In many animals, there are not just clocks in every cell in the body, but also multiple pacemakers, each getting information from the environment. These multiple pacemakers affect each other as well as peripheral clocks and are also affected by the feedback from the periphery.
And that is just vertebrates! We know much less about clocks and circadian organization in invertebrates, fungi and plants.
And then, there are unicellular organisms, both bacteria and protists, many of which contain, or should we say, ARE biological clocks. There is no distinction there between the clock and everything else the cell does.
Recently, it has been discovered that biological clocks (or at least clock genes) are also directly involved in regulation of (not just timing of) development, metabolism, appetite, thermoregulation, reproduction, sleep, cocaine addiction and behavior. Thus, the borderlines between the circadian system and other organ systems are getting increasingly fuzzy.
So, whatever structure (cell or higher) that controls the timing of oscillations in everything happening in the body devoid of environmental cues is a biological clock.
Update: A Pacemaker Is A Network

6 responses to “Basics: Biological Clock

  1. That seems to me to be a VERY good definition.
    Earlier, on another thread, you rejected the term “chronomics.” I presume that the “Chronome” is at least as bad? Any relevance to your studies of this week’s publication online of the human metabolome?
    By the way, I wrote 3 papers for a 2006 international conference on computational systems biology, in Italy, submitted 2, and referees agreed that both were out of scope. So I never submitted the 3rd paper anywhere. It is my take on chronobiology, with extensive bibliography, and an original copious logarithmic table of chronobiological events by time span. Would you be willing to have me email it to you for informal review, as a (sorry) single big Word file?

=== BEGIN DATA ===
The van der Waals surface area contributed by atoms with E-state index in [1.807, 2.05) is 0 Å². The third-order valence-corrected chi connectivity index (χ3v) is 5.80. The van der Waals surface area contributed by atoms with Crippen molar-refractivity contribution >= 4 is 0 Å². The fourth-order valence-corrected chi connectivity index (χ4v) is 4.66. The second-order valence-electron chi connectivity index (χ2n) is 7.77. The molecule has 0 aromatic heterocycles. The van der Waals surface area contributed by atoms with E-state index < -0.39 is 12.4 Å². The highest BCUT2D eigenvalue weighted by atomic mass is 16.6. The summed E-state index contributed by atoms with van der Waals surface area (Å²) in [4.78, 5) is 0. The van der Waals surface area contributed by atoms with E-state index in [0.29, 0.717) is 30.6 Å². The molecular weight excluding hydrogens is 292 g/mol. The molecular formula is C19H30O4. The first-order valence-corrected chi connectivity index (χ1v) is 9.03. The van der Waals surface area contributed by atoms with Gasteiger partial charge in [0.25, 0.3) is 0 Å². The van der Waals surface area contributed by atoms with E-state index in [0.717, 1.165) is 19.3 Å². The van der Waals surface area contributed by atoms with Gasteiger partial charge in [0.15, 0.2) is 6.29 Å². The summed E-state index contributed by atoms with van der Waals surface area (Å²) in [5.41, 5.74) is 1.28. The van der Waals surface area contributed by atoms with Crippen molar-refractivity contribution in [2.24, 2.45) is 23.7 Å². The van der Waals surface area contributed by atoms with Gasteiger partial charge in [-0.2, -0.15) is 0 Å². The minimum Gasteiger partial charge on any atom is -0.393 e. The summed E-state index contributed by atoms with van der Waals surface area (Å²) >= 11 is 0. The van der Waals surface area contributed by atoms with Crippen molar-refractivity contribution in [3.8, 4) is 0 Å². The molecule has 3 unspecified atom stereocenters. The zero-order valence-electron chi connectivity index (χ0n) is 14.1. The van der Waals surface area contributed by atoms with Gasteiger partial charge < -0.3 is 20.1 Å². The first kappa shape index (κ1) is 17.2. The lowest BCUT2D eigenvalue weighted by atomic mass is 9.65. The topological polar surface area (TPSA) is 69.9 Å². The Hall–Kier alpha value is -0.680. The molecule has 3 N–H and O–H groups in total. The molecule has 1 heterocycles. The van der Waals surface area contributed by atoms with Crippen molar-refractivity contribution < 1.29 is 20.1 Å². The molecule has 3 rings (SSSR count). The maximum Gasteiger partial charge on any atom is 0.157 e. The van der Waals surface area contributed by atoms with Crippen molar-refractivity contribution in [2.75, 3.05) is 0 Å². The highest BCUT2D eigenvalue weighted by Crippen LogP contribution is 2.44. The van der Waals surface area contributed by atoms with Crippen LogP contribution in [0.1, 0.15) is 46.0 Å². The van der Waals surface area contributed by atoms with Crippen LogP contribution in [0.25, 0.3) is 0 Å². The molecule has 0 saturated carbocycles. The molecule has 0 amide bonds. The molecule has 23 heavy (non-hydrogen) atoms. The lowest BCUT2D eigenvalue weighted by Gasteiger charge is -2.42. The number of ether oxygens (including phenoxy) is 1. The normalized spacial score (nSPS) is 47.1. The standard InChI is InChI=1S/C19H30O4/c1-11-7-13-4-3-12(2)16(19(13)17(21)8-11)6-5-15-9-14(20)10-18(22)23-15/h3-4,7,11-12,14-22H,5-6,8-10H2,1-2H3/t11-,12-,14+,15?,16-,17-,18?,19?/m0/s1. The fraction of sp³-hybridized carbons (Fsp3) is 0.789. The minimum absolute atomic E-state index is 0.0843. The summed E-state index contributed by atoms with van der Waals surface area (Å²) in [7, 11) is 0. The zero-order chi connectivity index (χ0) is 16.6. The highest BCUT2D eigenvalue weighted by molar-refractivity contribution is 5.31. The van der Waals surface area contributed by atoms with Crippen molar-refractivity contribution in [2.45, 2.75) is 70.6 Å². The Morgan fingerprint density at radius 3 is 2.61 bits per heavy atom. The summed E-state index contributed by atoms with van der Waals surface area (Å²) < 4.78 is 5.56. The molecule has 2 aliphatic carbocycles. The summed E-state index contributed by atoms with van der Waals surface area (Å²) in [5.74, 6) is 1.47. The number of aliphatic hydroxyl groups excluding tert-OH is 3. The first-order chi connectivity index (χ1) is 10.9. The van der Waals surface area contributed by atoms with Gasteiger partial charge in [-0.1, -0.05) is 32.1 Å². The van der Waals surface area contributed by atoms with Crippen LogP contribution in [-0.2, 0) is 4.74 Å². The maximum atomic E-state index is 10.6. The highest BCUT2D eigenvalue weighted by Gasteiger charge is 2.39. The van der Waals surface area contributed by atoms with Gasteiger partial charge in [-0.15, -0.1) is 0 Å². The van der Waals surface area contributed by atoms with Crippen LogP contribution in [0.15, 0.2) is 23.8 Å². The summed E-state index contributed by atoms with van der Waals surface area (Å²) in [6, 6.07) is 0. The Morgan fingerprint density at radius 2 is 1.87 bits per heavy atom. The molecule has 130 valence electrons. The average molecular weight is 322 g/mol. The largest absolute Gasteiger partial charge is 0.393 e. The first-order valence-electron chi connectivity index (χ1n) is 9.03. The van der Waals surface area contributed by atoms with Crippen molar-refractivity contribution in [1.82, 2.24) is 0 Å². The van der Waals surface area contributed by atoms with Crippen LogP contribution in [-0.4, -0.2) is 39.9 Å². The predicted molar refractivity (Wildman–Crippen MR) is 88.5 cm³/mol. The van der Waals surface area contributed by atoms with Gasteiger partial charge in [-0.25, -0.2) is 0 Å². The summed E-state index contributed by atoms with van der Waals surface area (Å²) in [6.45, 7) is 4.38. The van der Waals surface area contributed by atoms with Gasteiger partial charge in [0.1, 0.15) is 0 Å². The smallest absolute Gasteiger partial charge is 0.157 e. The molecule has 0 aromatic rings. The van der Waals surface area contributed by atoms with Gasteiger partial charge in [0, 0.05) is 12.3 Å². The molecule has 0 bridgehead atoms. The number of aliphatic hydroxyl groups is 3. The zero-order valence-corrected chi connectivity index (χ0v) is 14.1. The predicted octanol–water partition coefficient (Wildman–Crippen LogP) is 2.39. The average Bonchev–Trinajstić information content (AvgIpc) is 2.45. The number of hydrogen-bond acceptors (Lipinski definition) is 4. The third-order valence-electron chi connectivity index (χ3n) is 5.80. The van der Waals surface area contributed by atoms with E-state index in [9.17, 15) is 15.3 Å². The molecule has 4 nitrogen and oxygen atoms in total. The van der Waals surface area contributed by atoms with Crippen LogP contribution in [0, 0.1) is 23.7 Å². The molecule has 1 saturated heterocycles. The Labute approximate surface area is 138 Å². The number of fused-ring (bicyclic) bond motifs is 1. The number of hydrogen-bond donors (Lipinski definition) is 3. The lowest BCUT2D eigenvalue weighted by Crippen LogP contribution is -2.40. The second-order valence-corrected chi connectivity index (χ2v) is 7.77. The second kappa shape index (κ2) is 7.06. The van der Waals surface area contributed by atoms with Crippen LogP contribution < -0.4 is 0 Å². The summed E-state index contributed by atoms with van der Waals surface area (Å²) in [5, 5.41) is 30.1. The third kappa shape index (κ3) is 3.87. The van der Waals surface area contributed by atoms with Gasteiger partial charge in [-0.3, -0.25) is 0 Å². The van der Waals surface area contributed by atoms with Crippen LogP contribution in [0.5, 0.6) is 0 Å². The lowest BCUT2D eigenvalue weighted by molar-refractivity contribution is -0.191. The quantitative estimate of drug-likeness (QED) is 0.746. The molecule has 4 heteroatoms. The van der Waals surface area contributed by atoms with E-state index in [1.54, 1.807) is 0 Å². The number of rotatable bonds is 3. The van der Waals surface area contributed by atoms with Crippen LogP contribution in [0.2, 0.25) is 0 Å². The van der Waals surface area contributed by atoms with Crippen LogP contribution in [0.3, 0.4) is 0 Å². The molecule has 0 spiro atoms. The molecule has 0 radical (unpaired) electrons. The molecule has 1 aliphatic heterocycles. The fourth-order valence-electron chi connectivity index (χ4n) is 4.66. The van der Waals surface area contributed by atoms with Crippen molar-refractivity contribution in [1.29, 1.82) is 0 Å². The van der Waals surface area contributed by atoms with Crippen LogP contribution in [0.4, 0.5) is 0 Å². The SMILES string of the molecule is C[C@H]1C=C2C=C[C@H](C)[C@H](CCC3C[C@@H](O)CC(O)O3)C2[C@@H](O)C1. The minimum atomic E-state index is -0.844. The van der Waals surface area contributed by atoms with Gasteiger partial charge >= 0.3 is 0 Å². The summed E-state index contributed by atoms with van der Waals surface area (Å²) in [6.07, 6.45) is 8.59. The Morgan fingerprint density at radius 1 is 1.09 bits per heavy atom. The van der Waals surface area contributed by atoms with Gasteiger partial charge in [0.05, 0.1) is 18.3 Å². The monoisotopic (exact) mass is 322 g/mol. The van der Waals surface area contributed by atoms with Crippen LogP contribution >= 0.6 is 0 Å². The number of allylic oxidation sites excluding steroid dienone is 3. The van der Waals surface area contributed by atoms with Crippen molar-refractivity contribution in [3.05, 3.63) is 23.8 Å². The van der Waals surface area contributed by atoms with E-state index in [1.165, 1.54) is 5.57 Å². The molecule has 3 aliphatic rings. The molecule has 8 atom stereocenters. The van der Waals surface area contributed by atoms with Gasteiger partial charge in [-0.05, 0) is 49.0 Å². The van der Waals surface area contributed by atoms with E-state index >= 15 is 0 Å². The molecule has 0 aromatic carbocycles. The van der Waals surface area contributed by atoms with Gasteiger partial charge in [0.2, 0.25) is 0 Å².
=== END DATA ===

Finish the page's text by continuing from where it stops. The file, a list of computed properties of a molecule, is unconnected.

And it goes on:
2. I vote “structure” off the island — to me, the word connotes a single physical thing, which I don’t think is accurate.
    How about being explicit about the metaphor — “A biological clock is a metaphor for a mechanism that governs the timing of regular, recurring biochemical, physiological and behavioral events in an organism in constant environmental conditions”?

  3. But clock is not a mechanism – it is a place in the body that houses the mechanism – at least the way the term has been used by the field for the past several decades. We have moved down fromorgans and tissues to cells, but clock genes themselves are only part of a celluluar clock (an important, i.e., neccessary but not sufficient part).

  4. The “clock” is a place? That makes no sense to me — the mechanism is dispersed over all the cells that show periodic gene expression. I am going to have to read your tutorials more carefully before I can make useful comments on this.

  5. Yup – that’s how it has been used for the past several decades. It is a tissue, a brain nucleus, or an organ. Lately, it is also used sometimes to denote a single cell as well as the tissue of which that cell is a part.
    When you talk about the ‘diffuse’ complexes of clocks, we talk about “circadian systems”, i.e., these are not clocks any more, they are systems or networks composed of multiple clocks which are themselves anatomically discrete units.

  6. In case you hadn’t heard, there’s now the amazing: Human Metabolome Database.
    see it starting at its home page
    The following is 2 years old, but an example that clarifies some of this discussion. I’d be interested to hear what experts think of this a couple of years later, i.e. now.